October 08, 2009

Miss Photogenic

This is Amna. She's amazing. Here she is at Mickey's Beach, photo compliments of Jim Thornburg. He's a good photographer.

October 02, 2009

Friday Chancellor Blogging

Every Friday, the head of my university, Chancellor White, sends out an email on the state of the campus, sort of like FDR's fireside chats I suppose, but, well... you'll see. At first I discounted the emails, but they appear to be consistently funny, so perhaps it will be a routine. Last week he gave us this gem:
"On the other hand, families to whom this is the second or third child often do a drive-by drop off! These parents are at greatest risk of getting a speeding ticket going home, as they can’t wait to get back and re-purpose their child’s room for something else!"
Of course there's no word on the budget, or the UC-wide walkout by instructors, TAs, and professors in protest of budget cuts and furloughs. No, instead we get this. I don't even understand it. Is he really making a generalization about parents with multiple college grads? They get speeding tickets and throw away they're kid's trophies - I hate multi-collegiate parents, they're all a bunch of jerks. And give me an article before "greatest risk," please.

This week we get a stream of consciousness vignette:
"On my way to the Town Hall, I interrupted a student walking and asked how her school year was starting. “Oh, just fine,” said this sophomore in Political Science. I queried back a little, and she offered that she was flummoxed by a required book being sold-out for a large lecture class… a serious student I concluded privately. And then she confessed she was very concerned about the rising costs and her financial aid… she couldn’t see a path forward yet… a pallor of worry came visibly over her as we concluded our chance meeting. As we parted, I wished her well with her journey as she put her earphones back in… the seriousness of that plaintive moment hit me hard and sticks."
It's too bad that he was beaten hard with sticks, but that's what happens when you let the MS Word thesaurus get out of control..."I queried back a little"... "she offered that she was flummoxed"... "a pallor of worry came visibly over her." Attack of the thesaurasaurus, seriously... and why all the dots?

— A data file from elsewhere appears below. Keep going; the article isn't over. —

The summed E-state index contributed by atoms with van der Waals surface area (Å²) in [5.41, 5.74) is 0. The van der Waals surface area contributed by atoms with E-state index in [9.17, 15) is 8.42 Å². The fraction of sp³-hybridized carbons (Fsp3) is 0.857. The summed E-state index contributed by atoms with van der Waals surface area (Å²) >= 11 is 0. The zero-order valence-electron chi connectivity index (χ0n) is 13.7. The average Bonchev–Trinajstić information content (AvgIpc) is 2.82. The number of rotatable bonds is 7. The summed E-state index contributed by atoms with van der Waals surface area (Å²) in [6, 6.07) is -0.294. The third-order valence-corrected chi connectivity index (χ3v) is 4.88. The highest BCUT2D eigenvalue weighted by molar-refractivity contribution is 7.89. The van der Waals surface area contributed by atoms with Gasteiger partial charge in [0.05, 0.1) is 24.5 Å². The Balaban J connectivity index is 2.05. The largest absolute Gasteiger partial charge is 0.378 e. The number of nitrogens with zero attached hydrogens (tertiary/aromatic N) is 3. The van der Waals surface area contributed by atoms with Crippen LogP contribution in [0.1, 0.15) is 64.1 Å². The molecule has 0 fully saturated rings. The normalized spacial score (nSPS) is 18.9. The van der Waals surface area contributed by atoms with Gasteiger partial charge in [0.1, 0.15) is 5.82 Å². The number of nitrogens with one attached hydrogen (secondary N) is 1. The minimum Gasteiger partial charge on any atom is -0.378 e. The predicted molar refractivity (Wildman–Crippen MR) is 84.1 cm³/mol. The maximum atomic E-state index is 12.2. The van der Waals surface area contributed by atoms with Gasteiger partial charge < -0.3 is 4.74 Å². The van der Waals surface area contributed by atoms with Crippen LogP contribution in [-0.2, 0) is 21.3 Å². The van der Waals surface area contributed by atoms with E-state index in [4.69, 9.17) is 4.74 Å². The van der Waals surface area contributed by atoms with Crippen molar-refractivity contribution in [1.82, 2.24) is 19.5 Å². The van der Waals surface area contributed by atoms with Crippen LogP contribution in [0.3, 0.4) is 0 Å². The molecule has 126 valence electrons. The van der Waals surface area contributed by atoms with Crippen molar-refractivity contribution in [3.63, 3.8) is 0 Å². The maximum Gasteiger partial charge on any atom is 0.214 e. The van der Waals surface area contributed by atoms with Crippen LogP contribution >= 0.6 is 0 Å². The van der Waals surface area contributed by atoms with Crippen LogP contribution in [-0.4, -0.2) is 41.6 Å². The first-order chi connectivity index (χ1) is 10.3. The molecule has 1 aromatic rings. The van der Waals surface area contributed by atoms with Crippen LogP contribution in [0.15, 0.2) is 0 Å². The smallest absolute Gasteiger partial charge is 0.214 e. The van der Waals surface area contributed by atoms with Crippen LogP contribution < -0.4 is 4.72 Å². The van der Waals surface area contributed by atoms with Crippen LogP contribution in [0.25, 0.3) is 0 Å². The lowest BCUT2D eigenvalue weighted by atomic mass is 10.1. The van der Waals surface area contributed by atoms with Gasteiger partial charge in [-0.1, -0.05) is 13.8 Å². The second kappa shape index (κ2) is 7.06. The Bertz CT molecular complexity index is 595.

The purpose of the story? Please, tell us. "This sophomore’s story is an example of why our UCR-2020 plan will be so instrumental for sustaining excellence as we refine and pursue our aspirational vision." I couldn't have said it better myself... I've always needed help to sustain my excellence as I refine and pursue my aspirational vision... and it's like this EVERY WEEK!

October 01, 2009

Thusday Story Blogging

This summer I read the entire collected fiction of Jorge Luis Borges, an Argentinian author from the early/mid 20th century who dealt philosophical themes.

Today we have the short story "The Disk." Read it. It's fun and doesn't take long. A woodcutter meets a beggar who claims to possess the Disk of Odin, an object with "but one side." The woodcutter kills the beggar, but in the process the Disk falls to the ground, up-side-down (or perhaps "only-side-down"). The woodcutter is never able to find it.

What would it mean to be a three dimensional object with only one side? In the afterward, Borges calls the Disk the Euclidean circle "which has but one face," but what does this mean? The Euclidean circle is just a two dimensional circle, like the kind you can draw on a piece of paper. In the two dimensional world (since this is where the circle lives), it has no faces since the face we see is on the plane of the z axis.

But consider this. Draw a circle on a piece of paper, a light circle with a pencil, and then turn the piece of paper over. Magic, the circle is gone. This is a cheap trick, since you can still see the paper that the circle is drawn on, but this is a start. Now imagine that the circle isn't drawn on a piece of paper, but just is (or that it's drawn on an invisible paper). If you were to turn it over in this case, the circle would appear to vanish, since you would have lost the background on which it is drawn that makes the everyday circle-on-a-paper case so trivial.

That's what I can get out of this - my take on 3D objects with but one side. Thoughts?